Key indicators suggest construction on the path to recovery | BuildForce Canada

Key indicators suggest construction on the path to recovery

Labour Market Corner Blog

Construction continued its slow climb back to pre-pandemic levels in June.

Data released by Statistics Canada in its latest Labour Force Survey report show the industry added 27,000 workers (+1.9%) during the month. That increase brings industry employment across the country to 1.468 million – 75,900 workers (+5.4%) higher than in June 2020, but 44,600 workers below the total recorded in June 2019.

Statistics Canada collected data for its LFS during the week of June 13 to 19. At that time, public health restrictions had been significantly eased in several provinces. Ontario, for example, lifted its stay-at-home order prior to the reference week. Manitoba, however, remained under public health restrictions.

Key indicators show positive signs

Some of constructions key labour force indicators are showing positive signs.

Employment, for example, recorded gains in most provinces month over month in June, and is higher in most parts of the country than it was a year ago. Newfoundland and Labrador recorded the highest year-over-year growth in employment at 18.3%, with Nova Scotia and Quebec also seeing annual increases of greater than 10%. Conversely, employment is lower year over year in Prince Edward Island (-22.8%), New Brunswick (-6.9%), and British Columbia (-4.2%).

Only two provinces – Quebec and Nova Scotia – have seen their respective workforces increase compared with June 2019, though Ontario is not far off pre-pandemic levels.

 Construction industry labour force, employment and unemployment rate (%), Canada

Meanwhile, construction’s month-over-month unemployment rate declined a further 0.8 percentage points to 4% in June. The rate remains 6.3 percentage points below June 2020 levels and 0.8 points below 2019 levels.

The rate of unemployment continued to decline in most provinces in June. New Brunswick saw the most notable decline in the unemployment rate, falling to 6.8% from 13.1% in May. Quebec and Nova Scotia also reported notable declines of -3.4% and -2.8% respectively. In contrast, Alberta (+2.3%), Newfoundland and Labrador (+1.8%), and British Columbia (+1%) saw their respective unemployment rates rise in June. Manitoba remained relatively unchanged.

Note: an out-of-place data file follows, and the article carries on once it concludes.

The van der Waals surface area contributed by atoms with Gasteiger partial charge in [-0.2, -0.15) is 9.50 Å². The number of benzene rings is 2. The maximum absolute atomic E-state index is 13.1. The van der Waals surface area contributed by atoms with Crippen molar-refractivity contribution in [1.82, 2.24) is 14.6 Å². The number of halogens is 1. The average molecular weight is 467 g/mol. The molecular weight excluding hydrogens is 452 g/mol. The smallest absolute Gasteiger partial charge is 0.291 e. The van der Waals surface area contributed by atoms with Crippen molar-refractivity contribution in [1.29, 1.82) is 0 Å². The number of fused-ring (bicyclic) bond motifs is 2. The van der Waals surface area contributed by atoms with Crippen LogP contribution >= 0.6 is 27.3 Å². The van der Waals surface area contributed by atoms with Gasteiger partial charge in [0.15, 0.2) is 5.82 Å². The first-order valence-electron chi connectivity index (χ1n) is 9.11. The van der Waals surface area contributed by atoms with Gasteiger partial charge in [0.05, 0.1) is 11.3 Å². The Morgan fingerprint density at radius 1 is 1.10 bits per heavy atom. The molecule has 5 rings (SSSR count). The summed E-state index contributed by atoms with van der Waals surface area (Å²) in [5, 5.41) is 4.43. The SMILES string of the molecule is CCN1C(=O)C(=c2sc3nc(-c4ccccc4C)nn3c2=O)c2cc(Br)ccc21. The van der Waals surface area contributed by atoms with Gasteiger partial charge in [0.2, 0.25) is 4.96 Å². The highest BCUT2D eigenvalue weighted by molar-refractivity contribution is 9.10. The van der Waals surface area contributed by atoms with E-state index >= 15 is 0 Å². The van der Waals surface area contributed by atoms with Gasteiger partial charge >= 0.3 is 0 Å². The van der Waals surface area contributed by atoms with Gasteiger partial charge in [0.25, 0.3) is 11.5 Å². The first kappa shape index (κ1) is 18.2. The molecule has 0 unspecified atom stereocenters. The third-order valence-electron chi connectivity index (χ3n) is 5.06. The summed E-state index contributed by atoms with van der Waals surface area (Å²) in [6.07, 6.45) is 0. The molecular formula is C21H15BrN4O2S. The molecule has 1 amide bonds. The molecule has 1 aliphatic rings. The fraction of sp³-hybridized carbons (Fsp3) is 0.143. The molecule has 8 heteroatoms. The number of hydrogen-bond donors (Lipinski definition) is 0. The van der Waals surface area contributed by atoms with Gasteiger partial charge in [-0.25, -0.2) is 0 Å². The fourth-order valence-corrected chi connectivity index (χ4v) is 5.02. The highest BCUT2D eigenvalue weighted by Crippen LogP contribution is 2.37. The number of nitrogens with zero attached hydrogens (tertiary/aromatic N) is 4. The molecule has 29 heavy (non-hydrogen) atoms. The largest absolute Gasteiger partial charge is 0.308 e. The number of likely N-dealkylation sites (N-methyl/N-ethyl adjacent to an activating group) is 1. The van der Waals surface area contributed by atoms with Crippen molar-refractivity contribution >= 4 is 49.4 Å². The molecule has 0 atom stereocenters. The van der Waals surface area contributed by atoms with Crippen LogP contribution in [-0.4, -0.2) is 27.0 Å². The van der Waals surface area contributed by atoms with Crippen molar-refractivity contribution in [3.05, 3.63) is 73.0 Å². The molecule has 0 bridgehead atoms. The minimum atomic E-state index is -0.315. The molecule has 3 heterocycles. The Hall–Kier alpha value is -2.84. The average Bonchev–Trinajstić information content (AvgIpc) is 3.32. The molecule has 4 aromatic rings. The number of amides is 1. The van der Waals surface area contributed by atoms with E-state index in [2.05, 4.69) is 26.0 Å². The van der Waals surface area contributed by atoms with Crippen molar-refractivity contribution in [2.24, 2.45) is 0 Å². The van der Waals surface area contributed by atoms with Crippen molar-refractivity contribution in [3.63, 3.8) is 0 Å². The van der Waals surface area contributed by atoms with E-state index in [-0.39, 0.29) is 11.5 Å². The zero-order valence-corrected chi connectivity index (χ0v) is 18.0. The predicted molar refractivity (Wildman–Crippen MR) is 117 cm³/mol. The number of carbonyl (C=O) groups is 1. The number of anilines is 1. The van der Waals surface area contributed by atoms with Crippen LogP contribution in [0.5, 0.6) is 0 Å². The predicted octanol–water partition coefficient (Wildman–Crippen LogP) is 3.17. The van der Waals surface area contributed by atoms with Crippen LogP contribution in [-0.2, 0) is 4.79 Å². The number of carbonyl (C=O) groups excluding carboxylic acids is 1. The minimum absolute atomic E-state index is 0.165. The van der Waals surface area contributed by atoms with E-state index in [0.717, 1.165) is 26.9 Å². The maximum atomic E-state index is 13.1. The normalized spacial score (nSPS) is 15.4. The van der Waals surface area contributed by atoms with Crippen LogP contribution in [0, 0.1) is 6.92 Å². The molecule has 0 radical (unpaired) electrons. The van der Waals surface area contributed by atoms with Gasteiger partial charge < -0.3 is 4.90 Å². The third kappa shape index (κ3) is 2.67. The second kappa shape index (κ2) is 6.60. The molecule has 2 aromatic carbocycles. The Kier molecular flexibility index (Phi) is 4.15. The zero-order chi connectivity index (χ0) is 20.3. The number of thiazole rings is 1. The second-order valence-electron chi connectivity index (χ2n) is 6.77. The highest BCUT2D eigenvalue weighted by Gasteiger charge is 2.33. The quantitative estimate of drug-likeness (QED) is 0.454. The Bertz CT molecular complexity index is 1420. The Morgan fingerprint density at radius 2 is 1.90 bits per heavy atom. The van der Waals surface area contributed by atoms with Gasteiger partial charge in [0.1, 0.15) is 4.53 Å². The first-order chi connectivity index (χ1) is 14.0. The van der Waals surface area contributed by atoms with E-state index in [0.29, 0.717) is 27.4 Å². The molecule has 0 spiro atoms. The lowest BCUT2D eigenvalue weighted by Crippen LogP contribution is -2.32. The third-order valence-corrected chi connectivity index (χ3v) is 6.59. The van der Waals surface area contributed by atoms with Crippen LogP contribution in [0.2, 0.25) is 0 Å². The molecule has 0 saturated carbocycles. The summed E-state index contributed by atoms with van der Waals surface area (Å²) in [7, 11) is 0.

The unemployment rate was lower across provinces when compared to June 2020 levels. Most provinces also reported lower rates of unemployment compared to pre-pandemic levels of June 2019.

Hours worked are up over June 2020

As restrictions on public gatherings subside, construction is operating fully – and at a much higher capacity than it was at this time last year. National hours worked in June 2021 were 12.5% higher than in June 2020, but remain more than 6% below levels seen in June 2019.

Although Prince Edward Island and New Brunswick reported fewer hours worked year over year, the remaining provinces all reported gains. Newfoundland and Labrador (+27.6%) and Saskatchewan (+25.2%) experienced the most notable increases. Newfoundland and Labrador (+19.9%) and New Brunswick (+18.6%) also reported notable month-over-month gains, while the remaining provinces reported more modest increases in hours worked (<10%).

British Columbia was the only province to report a decline in hours worked from May levels.

Investment in building construction

In a further sign of a recovering economy, the latest release of Statistics Canada’s “Investment in building construction” shows investment levels for households, businesses, and governments continued to rise in May. Since January 2021, levels increased month over month from $15.9 billion to $18.5 billion in May 2021.

Photo of Klayton Gonçalves
Klayton Gonçalves is Senior Economist and Head of Business Intelligence for BuildForce Canada.